“…that really kind of angry defensive feeling you got in your gut while you read this post where you felt attacked? That was your privilege kicking. ” – Brendan Keogh
I laughed at this. Not an uproarious booming projected in mockery, but a wry, sour snort at its surprising accuracy. Angry? Defensive? Without even having seen the trailer in question, I began mentally taking notes on my points of disagreement, filing away responses to de-construct Brendan’s piece – line by line if necessary. Then I read the quote above, laughed, and my irritation dissipated. I read the post again, this time unencumbered by a knee-jerk emotional reaction, but something still nagged at me: why did I get annoyed and defensive?
Brendan says it’s “privilege”, and I certainly fit that description: I’m also a straight, white, male. My interest in a feminist view of gaming is relatively recent – since Freeplay last year, in fact – so I’m also happy to class myself as appropriately ignorant on the subject. That said, “privilege”, to my mind, explains neither the immediacy nor the vehemence of my negative reaction upon beginning to read Brendan’s post, but I’m fairly certain now what does.
“Rape Culture”. The phrase itself is extremely unsettling, and re-reading Shakesville’s explanation and definition of the term (I found it after Freeplay last year too), confirmed my suspicions. At this point I’m going to pause and take a deep breath before proceeding, because I am acutely aware that what I’m going to say next could seriously offend people; something I normally couldn’t care less about, but really want to avoid with this topic.
I feel it’s too nebulous a term for the severity of its implications. Specifically, I disagree with the claim that sexualised violence constitutes rape culture. I distinguish sexualised because despite the shared etymological heritage, it bears entirely different connotations to sexual. From Wikipedia, sexual violence is:
“any sexual act, attempt to obtain a sexual act, unwanted sexual comments or advances, or acts to traffic, or otherwise directed, against a person’s sexuality using coercion, by any person regardless of their relationship to the victim, in any setting, including but not limited to home and work.” – World Health Organization., World report on violence and health (Geneva: World Health Organization, 2002)
The act of sexualisation:
While violence is:
“the intentional use of physical force or power, threatened or actual, against oneself, another person, or against a group or community, that either results in or has a high likelihood of resulting in injury, death, psychological harm, maldevelopment or deprivation.” – Krug et al., “World report on violence and health”, World Health Organization, 2002.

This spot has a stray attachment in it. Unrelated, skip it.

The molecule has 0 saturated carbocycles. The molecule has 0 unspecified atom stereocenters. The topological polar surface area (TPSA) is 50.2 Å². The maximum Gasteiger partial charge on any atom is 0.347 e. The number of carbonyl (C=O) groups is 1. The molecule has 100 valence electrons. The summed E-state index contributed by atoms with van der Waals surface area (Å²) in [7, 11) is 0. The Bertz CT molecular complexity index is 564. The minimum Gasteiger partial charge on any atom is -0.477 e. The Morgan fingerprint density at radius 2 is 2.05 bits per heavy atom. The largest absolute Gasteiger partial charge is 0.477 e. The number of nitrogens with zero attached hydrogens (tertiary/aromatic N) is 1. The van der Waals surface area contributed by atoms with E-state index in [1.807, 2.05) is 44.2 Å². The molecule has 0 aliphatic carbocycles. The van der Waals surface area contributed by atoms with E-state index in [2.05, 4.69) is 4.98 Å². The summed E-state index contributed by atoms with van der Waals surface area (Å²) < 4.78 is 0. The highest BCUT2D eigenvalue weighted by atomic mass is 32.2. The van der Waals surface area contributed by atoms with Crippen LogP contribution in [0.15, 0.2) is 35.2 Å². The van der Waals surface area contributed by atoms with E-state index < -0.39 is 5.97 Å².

Summarised, the differences could be denoted as follows: sexual violence is violence relating to sexual acts, while sexualised violence is violence made “sexy”. This is where I have a problem. Sexual violence, without a doubt, fits under the umbrella of rape culture, but sexualised violence? Defining sexualised violence as rape culture serves only to discredit the severity of rape and sexual violence, and I don’t understand why anyone thinks this is okay.
Let me be absolutely clear: I am not denying the existence of rape culture. I am not denying its existence in games. Neither am I suggesting that sexualised violence is acceptable, in games or any other medium.
What I object to, is the implication that sexualised violence and sexual violence are similar enough that they can be classed together – as rape culture or any other phrase. To suggest that a video game trailer (repugnant as it may be), is somehow on par with the experience of being raped, is to belittle the horror every rape and sexual violence victim has experienced.
“A rape culture is a complex of beliefs that encourages male sexual aggression and supports violence against women. It is a society where violence is seen as sexy and sexuality as violent. In a rape culture, women perceive a continuum of threatened violence that ranges from sexual remarks to sexual touching to rape itself. A rape culture condones physical and emotional terrorism against women as the norm.
In a rape culture both men and women assume that sexual violence is a fact of life, inevitable as death or taxes. This violence, however, is neither biologically nor divinely ordained. Much of what we accept as inevitable is in fact the expression of values and attitudes that can change.”
Contrast this definition with the myriad examples provided (with appropriate links) by Melissa McEwan and I would hope that “violence seen as sexy” somehow doesn’t register on a scale that also includes children being accused of enjoying rape and sexual torture.
This is the Hitman: Absolution trailer in question:
It contains no sexual violence, promotion of sexual violence, or implication of sexual violence and yet we’re to understand that this is equivalent to a societal belief that wives and sex workers can’t be raped? The gratuitous sexualisation of women is pathetic but nothing about Agent47 suggests sexual desire, or an act of sexual aggression and I simply have trouble swallowing this as rape culture.
Now that I’m sure my defensive reaction wasn’t just privilege, how do we resolve the problem? I think we need another word or phrase to refer to the prolific sexualised violence in our society – in video games, in movies, in television, and in advertising; something that doesn’t trivialise rape and its victims. I don’t know what word or phrase might be, but I feel as though I know what it isn’t.